- Jodi Richter. Diagnosed as bipolar at age 12, with an early marriage and two kids, Jodi began a spiraling addiction to methamphetamine. Although she earned a college degree and became a nurse, her addiction ultimately led to her arrest for being a part of a methamphetamine enterprise. Her involvement in the enterprise was minor, but she was tried, convicted, and sentenced to 15 years in prison. The harsh sentence came about in part because of two prior possession charges.
- Arlana Moore. Suffering from depression as a teenager, Arlana was prescribed “weight loss” drugs that were actually similar to methamphetamine. That led to a methamphetamine addiction. She was twice charged with possession offenses and given probation both times. Her addiction continued, and eventually she began supplying her dealer with pseudoephedrine pills from the pharmacy, which her dealer turned into meth. Her dealer, however, was under federal investigation. She was ultimately indicted for involvement in a methamphetamine conspiracy. Because of her two prior convictions, she received a mandatory life sentence without parole in 2010. In October 2016, President Obama commuted her sentence. She will be released in the Fall of 2018.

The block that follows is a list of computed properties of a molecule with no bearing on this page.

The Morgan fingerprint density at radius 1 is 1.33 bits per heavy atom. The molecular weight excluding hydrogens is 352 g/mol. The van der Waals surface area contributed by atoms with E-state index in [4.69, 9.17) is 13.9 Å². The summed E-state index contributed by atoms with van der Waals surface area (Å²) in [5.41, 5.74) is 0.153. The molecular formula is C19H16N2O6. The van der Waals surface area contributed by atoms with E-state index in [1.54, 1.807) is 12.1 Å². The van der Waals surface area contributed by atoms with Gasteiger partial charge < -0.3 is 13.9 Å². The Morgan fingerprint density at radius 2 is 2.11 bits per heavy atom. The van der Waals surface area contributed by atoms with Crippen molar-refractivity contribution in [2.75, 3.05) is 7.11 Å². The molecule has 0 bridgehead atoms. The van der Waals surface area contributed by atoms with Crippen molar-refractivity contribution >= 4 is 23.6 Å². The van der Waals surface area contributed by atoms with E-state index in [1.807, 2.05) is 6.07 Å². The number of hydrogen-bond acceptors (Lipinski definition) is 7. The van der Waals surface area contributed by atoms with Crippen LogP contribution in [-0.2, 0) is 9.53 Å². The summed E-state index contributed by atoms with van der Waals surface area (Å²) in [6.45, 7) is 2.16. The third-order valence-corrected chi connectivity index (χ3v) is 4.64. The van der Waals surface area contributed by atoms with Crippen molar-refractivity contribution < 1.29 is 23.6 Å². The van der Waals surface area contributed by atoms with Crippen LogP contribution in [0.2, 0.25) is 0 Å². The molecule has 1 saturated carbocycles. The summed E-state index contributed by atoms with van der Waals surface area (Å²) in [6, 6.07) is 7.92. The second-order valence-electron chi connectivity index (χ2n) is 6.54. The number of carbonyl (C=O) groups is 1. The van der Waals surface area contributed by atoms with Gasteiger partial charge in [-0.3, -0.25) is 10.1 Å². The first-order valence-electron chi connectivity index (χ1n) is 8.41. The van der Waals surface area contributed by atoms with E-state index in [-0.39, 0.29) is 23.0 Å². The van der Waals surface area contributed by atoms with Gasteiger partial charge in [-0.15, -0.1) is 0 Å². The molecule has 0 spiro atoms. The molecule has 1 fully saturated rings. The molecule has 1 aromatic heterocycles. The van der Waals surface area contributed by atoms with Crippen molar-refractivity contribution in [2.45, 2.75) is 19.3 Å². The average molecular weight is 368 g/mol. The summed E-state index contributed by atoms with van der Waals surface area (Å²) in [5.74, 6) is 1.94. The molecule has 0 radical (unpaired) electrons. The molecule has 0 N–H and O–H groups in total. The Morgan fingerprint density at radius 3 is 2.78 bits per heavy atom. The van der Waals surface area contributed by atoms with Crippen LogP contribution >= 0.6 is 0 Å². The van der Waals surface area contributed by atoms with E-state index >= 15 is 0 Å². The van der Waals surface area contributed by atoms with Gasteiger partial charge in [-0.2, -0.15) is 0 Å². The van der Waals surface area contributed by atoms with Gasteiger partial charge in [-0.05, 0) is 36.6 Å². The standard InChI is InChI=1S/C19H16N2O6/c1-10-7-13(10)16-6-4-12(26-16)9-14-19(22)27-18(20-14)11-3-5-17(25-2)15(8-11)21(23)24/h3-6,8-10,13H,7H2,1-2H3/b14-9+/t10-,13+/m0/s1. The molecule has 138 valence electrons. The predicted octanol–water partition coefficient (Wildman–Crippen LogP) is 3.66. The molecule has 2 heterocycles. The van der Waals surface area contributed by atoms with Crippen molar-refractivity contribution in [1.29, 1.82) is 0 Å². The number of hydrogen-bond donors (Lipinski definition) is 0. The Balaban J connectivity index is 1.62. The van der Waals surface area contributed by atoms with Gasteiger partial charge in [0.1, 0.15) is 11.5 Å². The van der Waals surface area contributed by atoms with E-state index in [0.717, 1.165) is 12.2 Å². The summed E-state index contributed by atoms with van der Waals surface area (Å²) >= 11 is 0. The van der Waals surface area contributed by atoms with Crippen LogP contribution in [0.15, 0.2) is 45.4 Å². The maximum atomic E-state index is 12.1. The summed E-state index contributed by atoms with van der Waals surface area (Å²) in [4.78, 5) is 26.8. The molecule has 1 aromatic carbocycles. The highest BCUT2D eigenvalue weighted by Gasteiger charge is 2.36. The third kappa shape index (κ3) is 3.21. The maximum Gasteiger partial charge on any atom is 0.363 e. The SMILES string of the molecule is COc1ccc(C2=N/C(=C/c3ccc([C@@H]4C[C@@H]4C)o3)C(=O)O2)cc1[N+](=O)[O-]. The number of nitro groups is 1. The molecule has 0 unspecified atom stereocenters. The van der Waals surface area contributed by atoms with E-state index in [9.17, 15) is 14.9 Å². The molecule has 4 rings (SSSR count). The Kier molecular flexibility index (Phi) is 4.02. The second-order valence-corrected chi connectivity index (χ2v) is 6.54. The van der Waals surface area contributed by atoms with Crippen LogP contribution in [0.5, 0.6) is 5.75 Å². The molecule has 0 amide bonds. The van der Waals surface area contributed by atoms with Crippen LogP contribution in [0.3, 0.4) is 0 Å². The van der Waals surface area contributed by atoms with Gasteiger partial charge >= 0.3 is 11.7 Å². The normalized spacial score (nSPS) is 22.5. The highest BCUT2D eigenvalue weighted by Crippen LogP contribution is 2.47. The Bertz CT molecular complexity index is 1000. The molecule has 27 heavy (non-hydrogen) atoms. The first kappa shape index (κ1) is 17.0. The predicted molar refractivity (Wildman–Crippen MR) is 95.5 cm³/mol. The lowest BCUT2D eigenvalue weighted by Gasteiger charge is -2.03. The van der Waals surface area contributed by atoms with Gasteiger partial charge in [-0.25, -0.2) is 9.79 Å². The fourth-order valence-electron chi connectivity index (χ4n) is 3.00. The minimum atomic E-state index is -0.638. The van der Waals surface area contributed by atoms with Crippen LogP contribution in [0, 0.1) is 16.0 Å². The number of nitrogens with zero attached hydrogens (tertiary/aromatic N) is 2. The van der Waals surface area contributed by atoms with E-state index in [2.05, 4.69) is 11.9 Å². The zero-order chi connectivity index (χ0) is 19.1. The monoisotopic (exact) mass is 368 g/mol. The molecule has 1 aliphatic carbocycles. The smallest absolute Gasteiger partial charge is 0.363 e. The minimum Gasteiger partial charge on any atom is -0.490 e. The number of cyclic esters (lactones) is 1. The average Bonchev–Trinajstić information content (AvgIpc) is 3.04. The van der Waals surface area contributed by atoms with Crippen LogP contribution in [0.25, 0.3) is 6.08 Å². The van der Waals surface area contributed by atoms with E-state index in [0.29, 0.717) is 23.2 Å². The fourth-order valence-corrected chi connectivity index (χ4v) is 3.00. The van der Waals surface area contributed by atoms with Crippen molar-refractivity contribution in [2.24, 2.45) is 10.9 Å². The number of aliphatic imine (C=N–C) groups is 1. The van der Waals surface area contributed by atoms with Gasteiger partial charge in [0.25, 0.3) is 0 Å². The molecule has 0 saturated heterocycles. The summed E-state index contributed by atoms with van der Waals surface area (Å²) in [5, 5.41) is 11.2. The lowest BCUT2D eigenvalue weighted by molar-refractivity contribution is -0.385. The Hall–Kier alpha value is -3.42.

The sentencing examples above, particularly Chris, Jodi, and Arlana’s stories put a fine point on several important issues of the day. First, it demonstrates the devastating impact mandatory minimums and sentencing guidelines can have on people’s lives.
Second, they show how difficult it is to both ensure uniform fairness in sentencing, but also allow judges the discretion to fashion a punishment that accounts for a defendant’s circumstances. Should a person like Arlana really be put away for life?
Finally, the sentencing examples demonstrate how drug addiction is not a criminal problem, but rather a health problem. Addiction cannot be solved solely with incarceration. Treatment may have some role to play.
Overall, President Obama’s commutation of Arlana’s life sentence provides hope for other defendants.
Brandon Sample is an experienced federal criminal defense attorney who handles federal sentencing matters across the United States. For a free consultation, please call 802-444-HELP or submit an online inquiry. Sentencing Examples | Criminal Sentencing | Sentencing.net
Recommended for you
Amendment 782 Motion Reconsideration
Reinaldo Rivera moved for 18 U.S.C. § 3582(c)(2) relief based on Amendment 782 to the Guidelines, commonly known as “drugs minus 2.” The district court granted the motion and reduced his sentence to 420 months from LIFE. But in doing so, the district court believed Rivera’s mandatory minimum was 30 years for his CCE conviction.…
Drug Treatment And Vocational Training Improper Sentencing Considerations
Christopher Thornton moved for a downward variance at sentencing arguing, among other things, that “in-prison treatment during the proposed thirty-eight months would help mitigate any potential risk he posed to the community.” The district court denied the motion, but in doing so said that Thornton had “mental-health issues, and he needs drug treatment” and that…